A delicate and darkly witty reflection on loss, marriage, writing, and life in New York from an acclaimed biographer and memoirist.
Dorothy Gallagher was born and raised in New York City. She was a features editor for Redbook magazine before becoming a freelance writer whose work has been published in The New York Times Magazine, Arete, The New York Times Book Review, Kenyon Review, and Grand Street. Her works include her memoir, Life Stories; Hannah's Daughters, an account of a six-generation matrilineal family; All the Right Enemies, a biography of the Italian-American anarchist Carlo Tresca; and most recently, Lillian Hellman- An Imperious Life. She lives in New York.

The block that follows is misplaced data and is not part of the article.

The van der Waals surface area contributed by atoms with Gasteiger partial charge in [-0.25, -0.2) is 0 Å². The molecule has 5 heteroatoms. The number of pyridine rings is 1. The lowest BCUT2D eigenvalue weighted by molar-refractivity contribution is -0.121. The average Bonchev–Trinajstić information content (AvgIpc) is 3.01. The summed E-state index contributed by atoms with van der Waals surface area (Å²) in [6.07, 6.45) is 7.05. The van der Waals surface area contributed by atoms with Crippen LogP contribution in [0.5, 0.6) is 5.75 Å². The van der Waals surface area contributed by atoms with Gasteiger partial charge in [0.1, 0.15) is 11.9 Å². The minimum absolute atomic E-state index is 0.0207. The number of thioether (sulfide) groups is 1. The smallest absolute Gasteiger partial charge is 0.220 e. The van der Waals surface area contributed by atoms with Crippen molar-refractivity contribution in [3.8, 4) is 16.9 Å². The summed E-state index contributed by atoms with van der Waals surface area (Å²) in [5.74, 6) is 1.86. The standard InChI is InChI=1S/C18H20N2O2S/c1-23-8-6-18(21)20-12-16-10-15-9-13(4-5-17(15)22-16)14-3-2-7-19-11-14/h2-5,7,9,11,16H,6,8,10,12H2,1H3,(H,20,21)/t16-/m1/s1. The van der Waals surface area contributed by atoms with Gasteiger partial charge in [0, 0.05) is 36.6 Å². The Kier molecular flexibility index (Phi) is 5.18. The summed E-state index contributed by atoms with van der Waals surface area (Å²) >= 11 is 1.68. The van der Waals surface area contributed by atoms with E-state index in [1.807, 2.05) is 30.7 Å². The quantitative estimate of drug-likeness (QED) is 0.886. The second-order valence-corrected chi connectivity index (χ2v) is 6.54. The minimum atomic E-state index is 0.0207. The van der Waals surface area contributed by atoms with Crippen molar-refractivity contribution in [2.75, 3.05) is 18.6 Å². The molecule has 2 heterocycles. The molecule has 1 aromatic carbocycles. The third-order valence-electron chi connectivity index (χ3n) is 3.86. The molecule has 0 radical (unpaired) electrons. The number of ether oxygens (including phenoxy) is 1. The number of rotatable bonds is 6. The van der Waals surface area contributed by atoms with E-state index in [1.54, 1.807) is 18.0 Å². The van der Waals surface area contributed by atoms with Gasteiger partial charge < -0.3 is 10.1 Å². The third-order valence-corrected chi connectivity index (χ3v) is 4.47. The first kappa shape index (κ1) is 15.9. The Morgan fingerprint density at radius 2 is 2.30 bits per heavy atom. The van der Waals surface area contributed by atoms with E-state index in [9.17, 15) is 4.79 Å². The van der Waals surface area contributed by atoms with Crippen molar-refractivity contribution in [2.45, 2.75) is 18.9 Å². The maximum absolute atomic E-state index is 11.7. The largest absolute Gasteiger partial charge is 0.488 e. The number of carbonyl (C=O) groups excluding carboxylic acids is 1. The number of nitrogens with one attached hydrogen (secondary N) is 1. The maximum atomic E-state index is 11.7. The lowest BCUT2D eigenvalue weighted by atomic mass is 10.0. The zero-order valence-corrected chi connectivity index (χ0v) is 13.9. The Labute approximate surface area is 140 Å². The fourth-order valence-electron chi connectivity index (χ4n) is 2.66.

"A touching tribute to a beloved husband and a shared literary life." --Kirkus Reviews "Dorothy Gallagher tells us beautifully the things worth knowing. This book breaks my heart." --Susan Minot "The 'you' Dorothy Gallagher addresses in her exquisitely made new book is her late husband; the stories she tells him--moments recalled from their time together, lapidary dispatches from her years since his death--provide us the rarest of opportunities: hearing the very breath of others. This is not a chronicle of grief--it's a distillate of life itself." --Daniel Okrent "With the deliciously crisp lack of sentimentality that has characterized both her style and her stance from the start, Dorothy Gallagher turns to a subject that would be perilous for most writers but which here gives even greater scope for her striking gifts: bereavement. These diamond-hard essays, each devoted to 'things'--not lofty things, just things: clothes, pigeons, typewriters, friendships found and lost, sofas, the medical apparatus that inevitably became part of her and her late husband's life--evoke the writer's grief, and hence her marriage, with remarkable power." --Daniel Mendelsohn